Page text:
When Congress passed the Hart-Scott-Rodino Antitrust Improvements Act of 1976, it created minimum dollar thresholds to limit the burden of premerger reporting. In 2000, it amended the HSR statute to require the annual adjustment of these thresholds based on the change in gross national product. As a result, reportability under the Act changes from year to year as the statutory thresholds adjust. The PNO fields many questions about the upcoming adjustments to the HSR thresholds from parties whose transactions may take place around the time of the revisions.
TVs, textiles, appliances, and spam. That may sound like an eclectic shopping list at a big box retailer, but they’re clues to an FTC development you and your clients should know about.
They’re all categories affected by four rules the FTC is putting under the regulatory microscope: the Picture Tube Rule, the Textile Rules, the Energy Labeling Rule, and the CAN-SPAM Rule.
If you own or operate gas stations, chances are you know about skimmers – illegal card readers attached to payment terminals, like gas pumps, that grab data off a credit or debit card’s magnetic stripe without the customer’s knowledge. Criminals sell the stolen data or use it to buy things online. If your pumps are compromised, customers won’t know their information has been stolen until they get an account statement or overdraft notice.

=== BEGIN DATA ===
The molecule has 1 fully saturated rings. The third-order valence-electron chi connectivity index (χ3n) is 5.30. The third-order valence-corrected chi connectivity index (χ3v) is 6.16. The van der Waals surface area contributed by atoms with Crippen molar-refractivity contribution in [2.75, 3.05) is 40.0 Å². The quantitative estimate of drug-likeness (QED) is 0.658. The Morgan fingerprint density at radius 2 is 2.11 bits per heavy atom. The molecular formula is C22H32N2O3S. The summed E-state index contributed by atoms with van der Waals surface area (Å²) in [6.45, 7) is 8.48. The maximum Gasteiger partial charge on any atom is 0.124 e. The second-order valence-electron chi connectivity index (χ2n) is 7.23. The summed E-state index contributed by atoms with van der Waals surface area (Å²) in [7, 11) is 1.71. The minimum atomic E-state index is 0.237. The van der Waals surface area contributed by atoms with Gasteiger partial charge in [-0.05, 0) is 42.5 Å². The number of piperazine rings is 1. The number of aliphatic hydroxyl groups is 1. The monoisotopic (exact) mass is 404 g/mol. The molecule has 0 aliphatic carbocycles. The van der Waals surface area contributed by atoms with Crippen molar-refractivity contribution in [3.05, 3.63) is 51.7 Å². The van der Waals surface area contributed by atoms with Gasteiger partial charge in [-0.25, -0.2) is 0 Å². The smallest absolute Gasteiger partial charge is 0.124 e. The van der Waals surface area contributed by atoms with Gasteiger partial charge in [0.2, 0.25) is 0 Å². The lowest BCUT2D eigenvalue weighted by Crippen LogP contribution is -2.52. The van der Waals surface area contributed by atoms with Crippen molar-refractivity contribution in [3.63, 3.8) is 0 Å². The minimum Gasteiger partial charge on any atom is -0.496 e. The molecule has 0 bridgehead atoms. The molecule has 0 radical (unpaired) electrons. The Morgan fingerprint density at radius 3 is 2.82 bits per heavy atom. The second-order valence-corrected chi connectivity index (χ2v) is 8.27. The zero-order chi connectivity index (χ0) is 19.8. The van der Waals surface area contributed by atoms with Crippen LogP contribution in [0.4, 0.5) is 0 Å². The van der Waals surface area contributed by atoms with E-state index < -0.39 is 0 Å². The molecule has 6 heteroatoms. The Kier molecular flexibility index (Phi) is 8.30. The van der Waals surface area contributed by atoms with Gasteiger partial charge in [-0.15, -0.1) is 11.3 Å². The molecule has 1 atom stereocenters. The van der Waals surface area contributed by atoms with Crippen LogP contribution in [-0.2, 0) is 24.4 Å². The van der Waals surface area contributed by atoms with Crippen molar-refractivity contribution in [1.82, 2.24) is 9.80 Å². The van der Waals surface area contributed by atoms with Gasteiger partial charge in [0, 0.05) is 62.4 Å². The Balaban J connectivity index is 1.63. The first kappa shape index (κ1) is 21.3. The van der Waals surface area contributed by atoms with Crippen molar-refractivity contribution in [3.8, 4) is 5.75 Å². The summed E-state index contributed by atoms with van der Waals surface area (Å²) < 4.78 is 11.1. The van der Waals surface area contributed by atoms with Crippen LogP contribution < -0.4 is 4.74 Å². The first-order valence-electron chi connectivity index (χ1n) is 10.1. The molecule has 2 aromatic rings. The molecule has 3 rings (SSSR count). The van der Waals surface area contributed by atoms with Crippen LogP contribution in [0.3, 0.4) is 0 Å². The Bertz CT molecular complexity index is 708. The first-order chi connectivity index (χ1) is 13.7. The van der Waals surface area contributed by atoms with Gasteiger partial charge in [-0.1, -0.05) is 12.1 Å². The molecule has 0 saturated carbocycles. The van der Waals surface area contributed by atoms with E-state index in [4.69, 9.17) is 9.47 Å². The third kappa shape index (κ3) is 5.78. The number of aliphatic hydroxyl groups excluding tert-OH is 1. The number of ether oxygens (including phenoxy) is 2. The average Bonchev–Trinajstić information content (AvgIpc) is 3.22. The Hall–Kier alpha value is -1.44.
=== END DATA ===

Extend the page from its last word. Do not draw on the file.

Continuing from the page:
Customers aren’t only victims here. Your business can suffer from the associated costs, including a damaged reputation and lost sales.
Is the Children’s Online Privacy Protection Rule a consideration at your company? We’ve updated our guidance for businesses about complying with COPPA to reflect developments in the marketplace – for example, the introduction of internet-connected toys and other devices for kids.
Ladies and gentlemen, start your engines. The FTC and the National Highway Traffic Safety Administration have announced the agenda for their joint workshop on the consumer privacy and security implications of connected cars. If this emerging tech issue is of interest to your clients, race to Washington (within the lawful speed limit, of course) to attend the event on Wednesday, June 28, 2017.
Moving to a new state can be daunting—packing, finding a new place to live, looking into options for schools, and finding the best local pizzeria. But if you’re one of the millions of Americans who need a license in order to work, the biggest hurdle could be getting a license in your new state. And it’s likely to involve more than just paperwork and fees. Because licensing requirements often vary from state to state, you might have to take additional courses or obtain specialized on-the-job experience—even if you’ve been working in the same profession for years.